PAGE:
By Angelo Boccato
During the Media Diversity Institute (MDI) and Silence Hate’s Media Camp in London in April 2018, I was reflecting on how the social, media and political debate tends to sink down to new horrifying depths when African migrants, refugees and asylum seekers are concerned.
While the whole debate is polluted by fake news and misconceptions, and fueled by the far-right agenda, when it comes to African migrants we would hear labels like “invasion”, “economic migrants” and the absurd views that do not only populate the far-right context, but also some of the so-called progressive ones, that Europe does not have the capacity of welcoming everyone.
What is missing? The focus on colonialism and postcolonialism, the context and the stories of those who have died in their journey to Europe and the voices of those who survived.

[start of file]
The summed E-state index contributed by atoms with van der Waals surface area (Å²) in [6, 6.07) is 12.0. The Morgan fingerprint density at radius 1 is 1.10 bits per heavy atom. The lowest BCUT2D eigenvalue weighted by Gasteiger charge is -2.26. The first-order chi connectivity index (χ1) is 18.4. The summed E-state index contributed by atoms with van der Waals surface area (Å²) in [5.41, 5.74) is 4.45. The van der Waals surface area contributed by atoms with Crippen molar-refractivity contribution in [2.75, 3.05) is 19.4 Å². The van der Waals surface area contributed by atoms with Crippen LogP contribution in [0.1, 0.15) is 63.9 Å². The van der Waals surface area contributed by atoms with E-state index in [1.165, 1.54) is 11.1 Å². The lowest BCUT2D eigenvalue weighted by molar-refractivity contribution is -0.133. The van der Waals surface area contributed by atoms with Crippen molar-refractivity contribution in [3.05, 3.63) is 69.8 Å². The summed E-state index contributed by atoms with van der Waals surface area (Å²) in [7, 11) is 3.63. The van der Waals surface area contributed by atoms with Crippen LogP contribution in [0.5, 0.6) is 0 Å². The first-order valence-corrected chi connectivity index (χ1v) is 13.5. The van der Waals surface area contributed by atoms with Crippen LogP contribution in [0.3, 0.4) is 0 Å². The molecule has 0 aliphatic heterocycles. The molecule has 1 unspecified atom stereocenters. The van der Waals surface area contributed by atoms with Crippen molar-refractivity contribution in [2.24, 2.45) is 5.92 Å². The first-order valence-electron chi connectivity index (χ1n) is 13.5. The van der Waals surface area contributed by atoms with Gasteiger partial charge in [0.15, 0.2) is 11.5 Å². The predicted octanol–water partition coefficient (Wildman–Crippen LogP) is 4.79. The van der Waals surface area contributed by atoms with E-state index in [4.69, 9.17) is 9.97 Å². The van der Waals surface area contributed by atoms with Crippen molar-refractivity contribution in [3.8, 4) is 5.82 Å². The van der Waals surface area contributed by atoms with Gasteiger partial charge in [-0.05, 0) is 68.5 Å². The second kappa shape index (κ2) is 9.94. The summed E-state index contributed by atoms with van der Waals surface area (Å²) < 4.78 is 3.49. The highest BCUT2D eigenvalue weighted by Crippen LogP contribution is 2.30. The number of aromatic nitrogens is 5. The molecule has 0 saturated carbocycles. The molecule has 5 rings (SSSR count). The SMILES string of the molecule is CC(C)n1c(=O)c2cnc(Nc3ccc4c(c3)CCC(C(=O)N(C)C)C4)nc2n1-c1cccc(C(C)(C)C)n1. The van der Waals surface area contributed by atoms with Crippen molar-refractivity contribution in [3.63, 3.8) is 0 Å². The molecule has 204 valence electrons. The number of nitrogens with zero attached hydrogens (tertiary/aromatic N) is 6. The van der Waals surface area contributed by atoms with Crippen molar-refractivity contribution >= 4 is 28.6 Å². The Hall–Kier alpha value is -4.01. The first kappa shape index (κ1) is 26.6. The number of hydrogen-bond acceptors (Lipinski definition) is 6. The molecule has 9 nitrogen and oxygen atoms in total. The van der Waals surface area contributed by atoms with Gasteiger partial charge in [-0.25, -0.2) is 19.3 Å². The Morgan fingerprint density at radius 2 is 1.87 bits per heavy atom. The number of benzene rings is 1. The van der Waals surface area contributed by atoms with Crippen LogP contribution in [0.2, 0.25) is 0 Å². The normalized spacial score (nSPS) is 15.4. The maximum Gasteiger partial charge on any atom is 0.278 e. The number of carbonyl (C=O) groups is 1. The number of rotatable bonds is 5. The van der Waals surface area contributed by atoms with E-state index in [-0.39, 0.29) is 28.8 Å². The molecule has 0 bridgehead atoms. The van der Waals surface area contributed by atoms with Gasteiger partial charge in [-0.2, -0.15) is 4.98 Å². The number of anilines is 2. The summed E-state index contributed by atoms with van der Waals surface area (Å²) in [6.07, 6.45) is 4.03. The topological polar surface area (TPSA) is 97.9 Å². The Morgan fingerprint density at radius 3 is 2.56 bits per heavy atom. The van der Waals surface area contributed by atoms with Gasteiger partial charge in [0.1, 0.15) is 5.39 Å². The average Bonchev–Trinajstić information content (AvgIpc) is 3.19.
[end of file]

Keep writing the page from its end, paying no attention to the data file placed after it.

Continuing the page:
For this reason, I decided to document the stories of African migrants, refugees and asylum seekers in two former, but still influential capitals of a colonial empire, London and Paris, with the aim of reporting also from other European cities.
My thanks to Safouane Abdessalem, Francois Fameli and Veronica Di Benedetto Montaccini for their suggestions and contacts for the reportage in Paris and to Yann and Gael Manzi and the team of Utopia 56 in Paris for their help in meeting with the people that they assist and help on a daily basis in Paris. My thanks also to Rudy Schulkind of Bail for Immigration Detainees (BID) and Celia Clarke, Director at BID for facilitating the interview with Victor in London and providing the insight on the context of detention in the U.K.
Angelo Boccato is a London-based freelance journalist whose work on human rights, migration, social issues, diversity and the far-right has been published in the Independent, Equal Times, Open Migration, Cafebabel and the Italian weekly Internazionale. You can follow him on Twitter @Ang_Bok.